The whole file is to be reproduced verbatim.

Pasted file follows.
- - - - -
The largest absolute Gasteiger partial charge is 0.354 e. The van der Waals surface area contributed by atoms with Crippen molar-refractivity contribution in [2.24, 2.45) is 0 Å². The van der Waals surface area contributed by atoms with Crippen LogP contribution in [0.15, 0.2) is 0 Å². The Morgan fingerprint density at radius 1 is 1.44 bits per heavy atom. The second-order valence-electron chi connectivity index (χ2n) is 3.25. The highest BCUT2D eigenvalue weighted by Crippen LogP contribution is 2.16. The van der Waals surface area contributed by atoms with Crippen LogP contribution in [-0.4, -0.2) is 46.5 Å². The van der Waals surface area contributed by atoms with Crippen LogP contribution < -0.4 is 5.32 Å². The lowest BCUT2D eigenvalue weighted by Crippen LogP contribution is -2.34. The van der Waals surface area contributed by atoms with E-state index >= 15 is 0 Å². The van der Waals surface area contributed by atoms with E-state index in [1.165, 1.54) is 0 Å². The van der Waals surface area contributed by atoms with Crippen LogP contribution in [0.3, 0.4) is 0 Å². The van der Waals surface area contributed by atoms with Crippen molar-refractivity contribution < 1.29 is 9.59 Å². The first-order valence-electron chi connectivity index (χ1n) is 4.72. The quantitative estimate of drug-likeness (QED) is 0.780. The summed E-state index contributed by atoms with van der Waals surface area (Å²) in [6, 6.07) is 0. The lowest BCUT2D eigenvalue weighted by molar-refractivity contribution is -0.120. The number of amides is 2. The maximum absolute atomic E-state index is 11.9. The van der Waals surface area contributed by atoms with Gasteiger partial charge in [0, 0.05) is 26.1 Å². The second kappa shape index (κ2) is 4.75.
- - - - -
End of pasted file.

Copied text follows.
The largest absolute Gasteiger partial charge is 0.354 e. The van der Waals surface area contributed by atoms with Crippen molar-refractivity contribution in [2.24, 2.45) is 0 Å². The van der Waals surface area contributed by atoms with Crippen LogP contribution in [0.15, 0.2) is 0 Å². The Morgan fingerprint density at radius 1 is 1.44 bits per heavy atom. The second-order valence-electron chi connectivity index (χ2n) is 3.25. The highest BCUT2D eigenvalue weighted by Crippen LogP contribution is 2.16. The van der Waals surface area contributed by atoms with Crippen LogP contribution in [-0.4, -0.2) is 46.5 Å². The van der Waals surface area contributed by atoms with Crippen LogP contribution < -0.4 is 5.32 Å². The lowest BCUT2D eigenvalue weighted by Crippen LogP contribution is -2.34. The van der Waals surface area contributed by atoms with E-state index >= 15 is 0 Å². The van der Waals surface area contributed by atoms with E-state index in [1.165, 1.54) is 0 Å². The van der Waals surface area contributed by atoms with Crippen LogP contribution in [0.3, 0.4) is 0 Å². The van der Waals surface area contributed by atoms with Crippen molar-refractivity contribution < 1.29 is 9.59 Å². The first-order valence-electron chi connectivity index (χ1n) is 4.72. The quantitative estimate of drug-likeness (QED) is 0.780. The summed E-state index contributed by atoms with van der Waals surface area (Å²) in [6, 6.07) is 0. The lowest BCUT2D eigenvalue weighted by molar-refractivity contribution is -0.120. The number of amides is 2. The maximum absolute atomic E-state index is 11.9. The van der Waals surface area contributed by atoms with Gasteiger partial charge in [0, 0.05) is 26.1 Å². The second kappa shape index (κ2) is 4.75.